Parental and child genetic contributions to obesity traits in early life based on 83 loci validated in adults: the FAMILY study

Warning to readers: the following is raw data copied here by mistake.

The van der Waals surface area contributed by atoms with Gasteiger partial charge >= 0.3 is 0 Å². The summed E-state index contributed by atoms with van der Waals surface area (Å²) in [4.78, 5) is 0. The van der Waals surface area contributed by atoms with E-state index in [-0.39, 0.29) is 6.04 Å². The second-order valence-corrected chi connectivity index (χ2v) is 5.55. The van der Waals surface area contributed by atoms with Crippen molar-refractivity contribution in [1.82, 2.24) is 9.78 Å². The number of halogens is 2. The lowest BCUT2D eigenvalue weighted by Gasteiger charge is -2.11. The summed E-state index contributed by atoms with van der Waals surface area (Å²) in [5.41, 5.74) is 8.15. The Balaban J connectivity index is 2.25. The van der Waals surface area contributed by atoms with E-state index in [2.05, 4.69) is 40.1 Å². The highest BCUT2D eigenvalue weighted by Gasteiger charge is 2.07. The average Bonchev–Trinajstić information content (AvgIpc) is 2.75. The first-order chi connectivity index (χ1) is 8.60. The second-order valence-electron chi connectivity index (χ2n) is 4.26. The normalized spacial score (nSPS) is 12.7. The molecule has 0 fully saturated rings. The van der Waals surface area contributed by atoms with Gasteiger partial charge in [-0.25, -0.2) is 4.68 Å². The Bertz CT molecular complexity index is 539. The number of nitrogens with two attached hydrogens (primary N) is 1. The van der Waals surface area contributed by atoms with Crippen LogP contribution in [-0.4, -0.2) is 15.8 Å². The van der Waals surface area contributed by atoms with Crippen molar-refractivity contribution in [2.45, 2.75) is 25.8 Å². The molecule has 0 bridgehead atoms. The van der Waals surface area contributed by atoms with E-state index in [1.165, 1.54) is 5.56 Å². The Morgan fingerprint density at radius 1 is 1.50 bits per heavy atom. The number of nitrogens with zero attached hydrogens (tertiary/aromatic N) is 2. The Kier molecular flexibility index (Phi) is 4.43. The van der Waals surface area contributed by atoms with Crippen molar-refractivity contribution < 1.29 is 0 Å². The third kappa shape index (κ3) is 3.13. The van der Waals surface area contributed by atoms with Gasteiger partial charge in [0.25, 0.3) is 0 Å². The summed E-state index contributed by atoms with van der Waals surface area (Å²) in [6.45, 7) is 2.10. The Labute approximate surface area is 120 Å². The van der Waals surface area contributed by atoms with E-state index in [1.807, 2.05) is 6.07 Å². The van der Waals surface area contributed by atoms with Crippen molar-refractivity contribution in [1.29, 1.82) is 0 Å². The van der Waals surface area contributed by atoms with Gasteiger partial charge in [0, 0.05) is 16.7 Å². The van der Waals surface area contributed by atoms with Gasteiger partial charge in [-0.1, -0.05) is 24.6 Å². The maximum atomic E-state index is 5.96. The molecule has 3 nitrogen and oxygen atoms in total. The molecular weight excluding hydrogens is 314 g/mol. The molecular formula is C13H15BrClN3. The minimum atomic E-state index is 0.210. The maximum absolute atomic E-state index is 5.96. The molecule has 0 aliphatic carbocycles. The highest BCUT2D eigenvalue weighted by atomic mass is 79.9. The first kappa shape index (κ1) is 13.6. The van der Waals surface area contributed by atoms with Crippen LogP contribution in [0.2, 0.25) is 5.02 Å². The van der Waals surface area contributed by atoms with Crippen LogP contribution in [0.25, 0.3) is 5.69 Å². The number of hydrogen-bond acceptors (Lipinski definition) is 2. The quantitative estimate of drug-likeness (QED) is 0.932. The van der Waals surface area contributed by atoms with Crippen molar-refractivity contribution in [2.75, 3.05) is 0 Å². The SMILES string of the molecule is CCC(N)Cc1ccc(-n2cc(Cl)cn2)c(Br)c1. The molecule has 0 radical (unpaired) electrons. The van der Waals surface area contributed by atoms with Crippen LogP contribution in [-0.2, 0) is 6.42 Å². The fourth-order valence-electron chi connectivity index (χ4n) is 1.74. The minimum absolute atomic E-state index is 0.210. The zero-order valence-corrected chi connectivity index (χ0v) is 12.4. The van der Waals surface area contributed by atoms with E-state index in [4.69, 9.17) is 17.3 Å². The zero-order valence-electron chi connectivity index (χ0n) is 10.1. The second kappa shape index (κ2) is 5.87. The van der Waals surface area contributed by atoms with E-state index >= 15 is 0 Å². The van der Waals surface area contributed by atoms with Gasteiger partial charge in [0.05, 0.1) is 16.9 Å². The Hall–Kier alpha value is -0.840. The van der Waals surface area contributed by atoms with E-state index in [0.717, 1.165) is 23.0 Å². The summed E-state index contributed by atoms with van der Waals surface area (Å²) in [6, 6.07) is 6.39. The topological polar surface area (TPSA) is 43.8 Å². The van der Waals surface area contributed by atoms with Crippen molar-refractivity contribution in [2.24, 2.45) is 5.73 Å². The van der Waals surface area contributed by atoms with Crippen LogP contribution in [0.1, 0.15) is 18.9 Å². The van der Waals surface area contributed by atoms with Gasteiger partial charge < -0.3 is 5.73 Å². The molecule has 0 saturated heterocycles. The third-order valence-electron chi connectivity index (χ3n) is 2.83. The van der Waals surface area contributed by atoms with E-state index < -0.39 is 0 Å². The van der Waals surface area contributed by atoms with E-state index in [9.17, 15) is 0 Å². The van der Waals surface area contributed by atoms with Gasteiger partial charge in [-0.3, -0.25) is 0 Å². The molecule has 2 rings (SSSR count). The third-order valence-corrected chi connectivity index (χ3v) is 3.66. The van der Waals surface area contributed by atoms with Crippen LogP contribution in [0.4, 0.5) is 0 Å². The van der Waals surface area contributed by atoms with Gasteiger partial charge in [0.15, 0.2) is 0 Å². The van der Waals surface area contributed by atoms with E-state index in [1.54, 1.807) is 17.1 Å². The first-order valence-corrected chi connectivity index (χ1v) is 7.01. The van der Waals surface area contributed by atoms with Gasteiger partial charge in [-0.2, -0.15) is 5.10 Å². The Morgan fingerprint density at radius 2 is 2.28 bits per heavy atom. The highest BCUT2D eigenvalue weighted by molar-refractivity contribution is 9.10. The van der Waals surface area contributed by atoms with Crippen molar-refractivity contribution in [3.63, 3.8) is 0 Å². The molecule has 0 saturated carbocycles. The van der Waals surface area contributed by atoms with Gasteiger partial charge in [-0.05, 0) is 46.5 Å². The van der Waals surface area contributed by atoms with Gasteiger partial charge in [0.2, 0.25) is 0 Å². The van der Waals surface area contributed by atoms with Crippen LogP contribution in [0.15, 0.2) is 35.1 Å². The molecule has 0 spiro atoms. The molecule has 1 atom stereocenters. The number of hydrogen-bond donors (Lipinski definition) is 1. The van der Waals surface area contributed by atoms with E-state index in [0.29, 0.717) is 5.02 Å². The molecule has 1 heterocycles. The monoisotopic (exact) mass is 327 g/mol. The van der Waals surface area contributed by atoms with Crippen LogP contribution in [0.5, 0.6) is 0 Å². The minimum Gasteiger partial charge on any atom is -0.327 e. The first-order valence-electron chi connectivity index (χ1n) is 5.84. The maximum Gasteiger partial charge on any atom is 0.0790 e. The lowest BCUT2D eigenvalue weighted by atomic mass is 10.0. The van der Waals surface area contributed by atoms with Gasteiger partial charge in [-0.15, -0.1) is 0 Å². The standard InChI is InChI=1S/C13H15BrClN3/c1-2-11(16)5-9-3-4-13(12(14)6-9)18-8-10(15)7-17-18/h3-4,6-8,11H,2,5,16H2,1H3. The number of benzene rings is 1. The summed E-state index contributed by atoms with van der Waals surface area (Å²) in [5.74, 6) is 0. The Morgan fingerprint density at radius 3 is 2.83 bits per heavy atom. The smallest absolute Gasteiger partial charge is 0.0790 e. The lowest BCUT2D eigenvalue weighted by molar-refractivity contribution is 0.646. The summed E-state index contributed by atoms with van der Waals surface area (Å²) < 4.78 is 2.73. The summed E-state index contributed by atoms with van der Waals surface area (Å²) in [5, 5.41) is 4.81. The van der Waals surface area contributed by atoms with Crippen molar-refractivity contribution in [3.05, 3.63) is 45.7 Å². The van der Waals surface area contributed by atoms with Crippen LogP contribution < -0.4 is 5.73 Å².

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BACKGROUND: The genetic influence on child obesity has not been fully elucidated. OBJECTIVE: This study investigated the parental and child contributions of 83 adult body mass index (BMI)-associated single-nucleotide polymorphisms (SNPs) to obesity-related traits in children from birth to 5 years old. METHODS: A total of 1402 individuals were genotyped for 83 SNPs. An unweighted genetic risk score (GRS) was generated by the sum of BMI-increasing alleles. Repeated weight and length/height were measured at birth, 1, 2, 3 and 5 years of age, and age-specific and sex-specific weight and BMI Z-scores were computed. RESULTS: The GRS was significantly associated with birthweight Z-score (P = 0.03). It was also associated with weight/BMI Z-score gain between birth and 5 years old (P = 0.02 and 6.77 × 10-3 , respectively). In longitudinal analyses, the GRS was associated with weight and BMI Z-score from birth to 5 years (P = 5.91 × 10-3 and 5.08 × 10-3 , respectively). The maternal effects of rs3736485 in DMXL2 on weight and BMI variation from birth to 5 years were significantly greater compared with the paternal effects by Z test (P = 1.53 × 10-6 and 3.75 × 10-5 , respectively). CONCLUSIONS: SNPs contributing to adult BMI exert their effect at birth and in early childhood. Parent-of-origin effects may occur in a limited subset of obesity predisposing SNPs.
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